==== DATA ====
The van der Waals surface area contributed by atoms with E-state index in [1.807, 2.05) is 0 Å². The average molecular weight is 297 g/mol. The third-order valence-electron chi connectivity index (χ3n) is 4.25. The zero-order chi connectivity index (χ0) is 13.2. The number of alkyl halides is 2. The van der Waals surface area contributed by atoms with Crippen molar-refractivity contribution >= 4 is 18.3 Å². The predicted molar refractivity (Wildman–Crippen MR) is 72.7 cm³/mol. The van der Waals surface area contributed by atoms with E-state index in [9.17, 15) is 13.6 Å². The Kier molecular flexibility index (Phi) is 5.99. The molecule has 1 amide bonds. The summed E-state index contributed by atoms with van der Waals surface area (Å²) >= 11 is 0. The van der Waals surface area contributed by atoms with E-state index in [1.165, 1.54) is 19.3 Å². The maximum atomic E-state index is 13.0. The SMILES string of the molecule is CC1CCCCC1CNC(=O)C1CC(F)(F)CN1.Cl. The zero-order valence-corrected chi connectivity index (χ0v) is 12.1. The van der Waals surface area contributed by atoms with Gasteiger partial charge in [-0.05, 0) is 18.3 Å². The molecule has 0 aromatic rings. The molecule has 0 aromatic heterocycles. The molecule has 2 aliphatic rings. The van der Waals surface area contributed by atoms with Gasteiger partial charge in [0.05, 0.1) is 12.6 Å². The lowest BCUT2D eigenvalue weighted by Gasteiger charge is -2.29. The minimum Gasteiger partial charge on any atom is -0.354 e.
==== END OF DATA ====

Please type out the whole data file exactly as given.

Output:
The van der Waals surface area contributed by atoms with E-state index in [1.807, 2.05) is 0 Å². The average molecular weight is 297 g/mol. The third-order valence-electron chi connectivity index (χ3n) is 4.25. The zero-order chi connectivity index (χ0) is 13.2. The number of alkyl halides is 2. The van der Waals surface area contributed by atoms with Crippen molar-refractivity contribution >= 4 is 18.3 Å². The predicted molar refractivity (Wildman–Crippen MR) is 72.7 cm³/mol. The van der Waals surface area contributed by atoms with E-state index in [9.17, 15) is 13.6 Å². The Kier molecular flexibility index (Phi) is 5.99. The molecule has 1 amide bonds. The summed E-state index contributed by atoms with van der Waals surface area (Å²) >= 11 is 0. The van der Waals surface area contributed by atoms with E-state index in [1.165, 1.54) is 19.3 Å². The maximum atomic E-state index is 13.0. The SMILES string of the molecule is CC1CCCCC1CNC(=O)C1CC(F)(F)CN1.Cl. The zero-order valence-corrected chi connectivity index (χ0v) is 12.1. The van der Waals surface area contributed by atoms with Gasteiger partial charge in [-0.05, 0) is 18.3 Å². The molecule has 0 aromatic rings. The molecule has 0 aromatic heterocycles. The molecule has 2 aliphatic rings. The van der Waals surface area contributed by atoms with Gasteiger partial charge in [0.05, 0.1) is 12.6 Å². The lowest BCUT2D eigenvalue weighted by Gasteiger charge is -2.29. The minimum Gasteiger partial charge on any atom is -0.354 e.